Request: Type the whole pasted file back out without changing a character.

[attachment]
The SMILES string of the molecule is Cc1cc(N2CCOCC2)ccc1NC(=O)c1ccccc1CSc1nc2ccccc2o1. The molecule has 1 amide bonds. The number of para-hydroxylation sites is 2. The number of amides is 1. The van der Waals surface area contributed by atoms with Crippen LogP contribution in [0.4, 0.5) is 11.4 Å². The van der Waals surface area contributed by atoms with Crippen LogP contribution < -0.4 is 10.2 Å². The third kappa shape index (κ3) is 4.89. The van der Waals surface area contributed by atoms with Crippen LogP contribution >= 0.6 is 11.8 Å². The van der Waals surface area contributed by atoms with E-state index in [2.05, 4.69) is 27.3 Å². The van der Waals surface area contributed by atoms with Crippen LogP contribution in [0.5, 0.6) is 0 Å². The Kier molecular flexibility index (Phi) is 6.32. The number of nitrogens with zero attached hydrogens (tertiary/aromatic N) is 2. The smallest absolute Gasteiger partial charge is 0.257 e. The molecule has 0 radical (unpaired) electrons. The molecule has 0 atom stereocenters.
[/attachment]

The SMILES string of the molecule is Cc1cc(N2CCOCC2)ccc1NC(=O)c1ccccc1CSc1nc2ccccc2o1. The molecule has 1 amide bonds. The number of para-hydroxylation sites is 2. The number of amides is 1. The van der Waals surface area contributed by atoms with Crippen LogP contribution in [0.4, 0.5) is 11.4 Å². The van der Waals surface area contributed by atoms with Crippen LogP contribution < -0.4 is 10.2 Å². The third kappa shape index (κ3) is 4.89. The van der Waals surface area contributed by atoms with Crippen LogP contribution >= 0.6 is 11.8 Å². The van der Waals surface area contributed by atoms with E-state index in [2.05, 4.69) is 27.3 Å². The van der Waals surface area contributed by atoms with Crippen LogP contribution in [0.5, 0.6) is 0 Å². The Kier molecular flexibility index (Phi) is 6.32. The number of nitrogens with zero attached hydrogens (tertiary/aromatic N) is 2. The smallest absolute Gasteiger partial charge is 0.257 e. The molecule has 0 radical (unpaired) electrons. The molecule has 0 atom stereocenters.